Muzzleloaders gather for weekend of competition
Muzzleloaders get their “handles,” or camp names, when they make a mistake.
“You usually get your name when you do something stupid,” said Gordon “Plenty Fingers” Nutter of Reno. He got his after catching his hand in an animal trap.
“After I got it taken care of, someone said, ‘Well, you all right? You got plenty of fingers left.’ And that became my name.”
He was one of almost 100 folks who attended the Eagle Valley Muzzleloaders rendezvous over the weekend in the hills west of Carson City. Good weather brought out more campers than years past.
“A lot of times, we’ve waken up with an inch of snow on the ground -probably five times in the last 10 years,” said Ben “Kryer” Merrell, club president. He got his name because of his loud, booming voice.
“When people need something announced in camp, they come to me,” he said.
“Buckskin” Lin Argall was also happy with the weather. The group’s blackpowder range – just west of Greenhouse Garden Center – gets pretty windy, she said.
“When it’s too windy, it tears up tents, you can’t shoot, and you can’t light fires,” she said. Smoke drifted from her rock-ringed cooking station. A blacksmith made the “fire irons” she cooks on. A beaver pelt to kneel on lay nearby.
“Plus the ‘skeeters aren’t out yet!” she said, grinning under a wide-brimmed straw hat.
Muzzleloaders came from Tonopah, Reno, Fallon and California. There were 12 primitive camps – with canvas tents and period equipment – and two “tin teepees,” or modern camps, up near the cars.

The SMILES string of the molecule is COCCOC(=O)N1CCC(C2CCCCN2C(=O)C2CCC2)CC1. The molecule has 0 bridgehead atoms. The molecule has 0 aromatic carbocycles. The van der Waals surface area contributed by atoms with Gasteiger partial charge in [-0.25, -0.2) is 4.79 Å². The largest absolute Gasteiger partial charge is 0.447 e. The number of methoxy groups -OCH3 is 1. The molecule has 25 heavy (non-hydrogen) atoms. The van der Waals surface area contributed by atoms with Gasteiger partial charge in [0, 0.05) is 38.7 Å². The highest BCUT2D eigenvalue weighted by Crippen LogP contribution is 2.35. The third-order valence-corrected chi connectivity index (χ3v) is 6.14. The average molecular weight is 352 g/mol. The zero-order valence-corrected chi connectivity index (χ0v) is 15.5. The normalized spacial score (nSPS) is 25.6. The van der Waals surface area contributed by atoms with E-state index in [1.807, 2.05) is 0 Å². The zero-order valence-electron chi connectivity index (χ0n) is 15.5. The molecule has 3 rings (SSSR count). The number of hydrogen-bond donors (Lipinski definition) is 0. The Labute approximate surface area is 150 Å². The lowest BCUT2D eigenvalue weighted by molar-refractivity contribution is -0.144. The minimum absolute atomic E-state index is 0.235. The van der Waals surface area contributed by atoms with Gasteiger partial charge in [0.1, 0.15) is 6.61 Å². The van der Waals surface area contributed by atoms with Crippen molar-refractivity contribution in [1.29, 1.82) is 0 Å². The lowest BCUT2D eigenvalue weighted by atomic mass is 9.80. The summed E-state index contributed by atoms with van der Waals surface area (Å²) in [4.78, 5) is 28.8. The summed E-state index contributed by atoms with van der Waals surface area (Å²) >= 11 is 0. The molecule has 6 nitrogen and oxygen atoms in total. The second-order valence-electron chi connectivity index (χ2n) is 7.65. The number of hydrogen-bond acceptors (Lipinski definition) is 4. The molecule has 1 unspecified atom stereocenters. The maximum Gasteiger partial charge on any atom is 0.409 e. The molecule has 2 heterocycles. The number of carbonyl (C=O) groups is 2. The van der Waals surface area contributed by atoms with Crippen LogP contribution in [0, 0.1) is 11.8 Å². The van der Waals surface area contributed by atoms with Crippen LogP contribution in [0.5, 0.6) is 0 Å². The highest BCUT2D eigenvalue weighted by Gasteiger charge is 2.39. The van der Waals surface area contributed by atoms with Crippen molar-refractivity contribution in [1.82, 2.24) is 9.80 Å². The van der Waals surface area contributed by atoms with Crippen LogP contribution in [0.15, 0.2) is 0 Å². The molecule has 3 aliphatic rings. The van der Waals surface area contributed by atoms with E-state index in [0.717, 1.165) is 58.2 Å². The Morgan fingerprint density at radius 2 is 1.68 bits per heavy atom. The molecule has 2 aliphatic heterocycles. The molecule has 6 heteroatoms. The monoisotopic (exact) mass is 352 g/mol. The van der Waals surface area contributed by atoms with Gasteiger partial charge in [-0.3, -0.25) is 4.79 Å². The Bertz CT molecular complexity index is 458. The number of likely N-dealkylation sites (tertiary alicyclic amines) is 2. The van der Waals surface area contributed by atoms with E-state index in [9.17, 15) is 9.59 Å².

“This is the biggest primitive camp I’ve seen up here in a long time,” Kryer said.
On the hill south of camp is the shooting range. “Gongs” made of empty torch fuel tanks are strung up at 100, 130 and 200 yards. They ring when you hit them.
“To shoot 200 yards, you have to use a little Kentucky windage and some lobbage,” Kryer explained, referring to aiming high so the lead ball bullet will arch into the target, not fall short.
“It’s kinda like shooting a mortar.”
The muzzleloaders do more than shoot rifles, however. They compete in tomahawk throwing, fire starting with flint and steel and pistol shooting. And they enjoy each other’s company relaxing in camp.
“Black powder shootin’ is like family,” said Plenty Fingers.
“Yeah, everybody helps each other out,” said John “Grey Beard” Moeller, president of Reno’s Lakes Crossing Muzzleloaders.
“You could come out to one of these things without an ounce of food. If people find out you’re hungry, they’ll just be shoving food at you.”
He looked at Plenty Fingers and winked.
“Except good coffee,” he said.
Contact Karl Horeis at email@example.com or 881-1219.